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Sam’s Club is putting robot janitors in all of its stores during the pandemic

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In partnership with Brain Corp, an artificial intelligence company, the membership-only warehouse chain will distribute 372 new autonomous floor scrubbers to its stores this fall.
Sam’s Club, which is owned by Walmart, has already deployed hundreds of the robotic scrubbers. With the addition of 372 new robots, the company will soon have a scrubber in each location. It will also implement one of Brain Corp’s accessories that will allow them to analyze shelf inventory.
This move comes at a time when shoppers are looking for grocery experiences that involve less human contact, as grocers look for ways to reduce pressure on store workers and increase efficiency. Many grocers have found that their needs are shifting with more shoppers stocking up in stores and ordering groceries online. They believe robots and AI offer solutions that can help bring down costs and improve store operations.

“There’s strong interest in moving rapidly in this direction because everyone knows they need to raise their game to stay competitive,” said Bill Bishop, co-founder of retail and grocery consulting firm Brick Meets Click. “It’s ultimately more cost-effective to automate than to staff up, especially in today’s labor market.”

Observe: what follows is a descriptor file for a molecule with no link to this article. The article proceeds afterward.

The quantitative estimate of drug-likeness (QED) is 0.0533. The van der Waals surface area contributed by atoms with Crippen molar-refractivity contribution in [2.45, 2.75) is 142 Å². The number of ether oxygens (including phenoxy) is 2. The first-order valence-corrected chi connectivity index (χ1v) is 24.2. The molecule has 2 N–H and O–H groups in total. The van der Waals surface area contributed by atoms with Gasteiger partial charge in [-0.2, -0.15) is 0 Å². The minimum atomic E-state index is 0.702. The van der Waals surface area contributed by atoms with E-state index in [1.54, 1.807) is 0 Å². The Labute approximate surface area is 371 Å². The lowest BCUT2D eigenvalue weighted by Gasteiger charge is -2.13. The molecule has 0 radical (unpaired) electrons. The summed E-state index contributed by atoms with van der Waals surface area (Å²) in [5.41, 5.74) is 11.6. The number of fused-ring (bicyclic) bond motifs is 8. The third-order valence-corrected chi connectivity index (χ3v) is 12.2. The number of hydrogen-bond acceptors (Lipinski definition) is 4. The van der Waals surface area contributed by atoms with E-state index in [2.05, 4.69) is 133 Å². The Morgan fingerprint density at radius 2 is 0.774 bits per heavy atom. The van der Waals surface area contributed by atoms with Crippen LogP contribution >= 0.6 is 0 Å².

Sam’s Club isn’t the first of its kind to implement this kind of technology in stores. Walmart (WMT) wants its store employees to help customers instead of mopping floors and unloading boxes in backrooms, so it’s increasingly turning to robots to fill those tasks.
Last year Walmart announced that by February 2021 it expects to have autonomous floor scrubbers in 1,860 of its more than 4,700 US stores. It will also have robots that scan shelf inventory at 350 stores. And there will be bots at 1,700 stores that automatically scan boxes as they come off delivery trucks and sort them by department onto conveyer belts.
“Any coronavirus-related recession is likely to bring about a spike in labor-replacing automation,” the Brookings Institution said in a report in March.

“I strongly believe that the current health crisis will accelerate the adoption of robots in retail,” Steven Keith Platt, research director for the Retail Analytics Council and adjunct professor at Northwestern University, told CNN Business.

CNN Business’ Nathaniel Meyersohn contributed to this report.

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